verb (used with object)
verb (used without object)
- to state something solemnly before a court or magistrate, but without oath.
- to ratify and accept a voidable transaction.
- (of an appellate court) to determine that the action of the lower court shall stand.
Origin of affirm
Synonyms for affirm
Antonyms for affirm
Related Words for reaffirmedrestore, repeat, extend, resume, revive, prolong, reopen, continue, restate, reestablish, reaffirm, exhilarate, reinvigorate, recreate, refurbish, remodel, resuscitate, refit, disclose, claim
Examples from the Web for reaffirmed
Contemporary Examples of reaffirmed
It is not a pity party when you can stand up and say, “I am,” to be counted, reaffirmed, human.I Was Gang Raped at a UVA Frat 30 Years Ago, and No One Did Anything
December 16, 2014
It was reaffirmed in 2012, and popular support has been steadily building an ever—healthier majority for marriage equality.America’s First Post-Gay Governor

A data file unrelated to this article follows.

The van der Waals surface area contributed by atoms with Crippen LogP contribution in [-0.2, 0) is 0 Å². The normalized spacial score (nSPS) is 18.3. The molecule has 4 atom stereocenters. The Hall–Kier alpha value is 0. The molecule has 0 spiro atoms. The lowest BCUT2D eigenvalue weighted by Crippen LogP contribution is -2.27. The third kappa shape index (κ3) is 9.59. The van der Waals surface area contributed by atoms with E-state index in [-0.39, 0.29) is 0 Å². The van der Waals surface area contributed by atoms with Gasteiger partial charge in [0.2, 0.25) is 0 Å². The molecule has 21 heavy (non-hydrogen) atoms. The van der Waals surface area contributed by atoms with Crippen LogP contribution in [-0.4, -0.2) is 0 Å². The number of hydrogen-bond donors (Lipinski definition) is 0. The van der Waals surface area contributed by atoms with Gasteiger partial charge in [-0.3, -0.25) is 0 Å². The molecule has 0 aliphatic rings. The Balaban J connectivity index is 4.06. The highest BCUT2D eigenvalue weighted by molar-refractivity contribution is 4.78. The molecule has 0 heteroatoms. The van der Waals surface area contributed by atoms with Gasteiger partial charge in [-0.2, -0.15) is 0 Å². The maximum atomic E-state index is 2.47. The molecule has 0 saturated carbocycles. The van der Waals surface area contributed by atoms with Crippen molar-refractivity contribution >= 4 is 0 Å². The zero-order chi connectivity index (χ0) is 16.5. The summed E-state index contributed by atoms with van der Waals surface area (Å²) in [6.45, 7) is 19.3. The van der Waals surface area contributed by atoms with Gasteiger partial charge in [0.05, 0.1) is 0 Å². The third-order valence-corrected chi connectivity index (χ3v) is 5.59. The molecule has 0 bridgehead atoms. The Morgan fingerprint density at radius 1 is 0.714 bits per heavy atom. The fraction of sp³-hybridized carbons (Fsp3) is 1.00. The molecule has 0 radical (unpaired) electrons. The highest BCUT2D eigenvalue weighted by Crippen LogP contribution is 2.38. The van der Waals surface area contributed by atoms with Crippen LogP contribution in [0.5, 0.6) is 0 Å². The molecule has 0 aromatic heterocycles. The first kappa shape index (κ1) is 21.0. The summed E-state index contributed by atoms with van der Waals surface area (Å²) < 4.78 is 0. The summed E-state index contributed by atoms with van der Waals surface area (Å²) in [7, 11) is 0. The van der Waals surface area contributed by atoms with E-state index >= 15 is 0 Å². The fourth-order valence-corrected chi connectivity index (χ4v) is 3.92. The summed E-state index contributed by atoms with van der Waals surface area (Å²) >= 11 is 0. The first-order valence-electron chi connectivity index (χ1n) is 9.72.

October 24, 2014
Frieden, who weeks ago claimed the “window was closing” on Ebola containment efforts, reaffirmed the need for an urgent response.CDC’s Worst Case Scenario: 1.4 Million Ebola Cases
September 23, 2014
This reaffirmed previous work by the Progressive Policy Institute arguing that car ownership plants the seeds for upward mobility.How Cars, Not Subways, Will Make Us Richer
June 4, 2014
Last week in an interview with The Daily Beast, Cuban clarified but reaffirmed his warning.Mark Cuban Warns That Basketball Players Could Get the Sterling Treatment Next
June 3, 2014
Historical Examples of reaffirmed
He affirmed and reaffirmed this resolution in the drawing-rooms of Sta.Nostromo: A Tale of the Seaboard
This action was reaffirmed by the General Conference of October 6, 1891.The Story of the Mormons
William Alexander Linn
Dispassionately he reviewed his decision and reaffirmed it; it was now the time for action.The Doomsman
Van Tassel Sutphen
"It's a fact beyond all question," reaffirmed the Professor.Bert Wilson on the Gridiron
J. W. Duffield
Phil, turning up the collar of her mackintosh, reaffirmed the fact of tea.Otherwise Phyllis
verb (mainly tr)
Word Origin for affirm
c.1300, from Old French afermier (Modern French affirmer) "affirm, confirm; strengthen, consolidate," from Latin affirmare "to make steady, strengthen," figuratively "confirm, corroborate," from ad- "to" (see ad-) + firmare "strengthen, make firm," from firmus "strong" (see firm (adj.)). Spelling refashioned 16c. in French and English on Latin model. Related: Affirmed; affirming.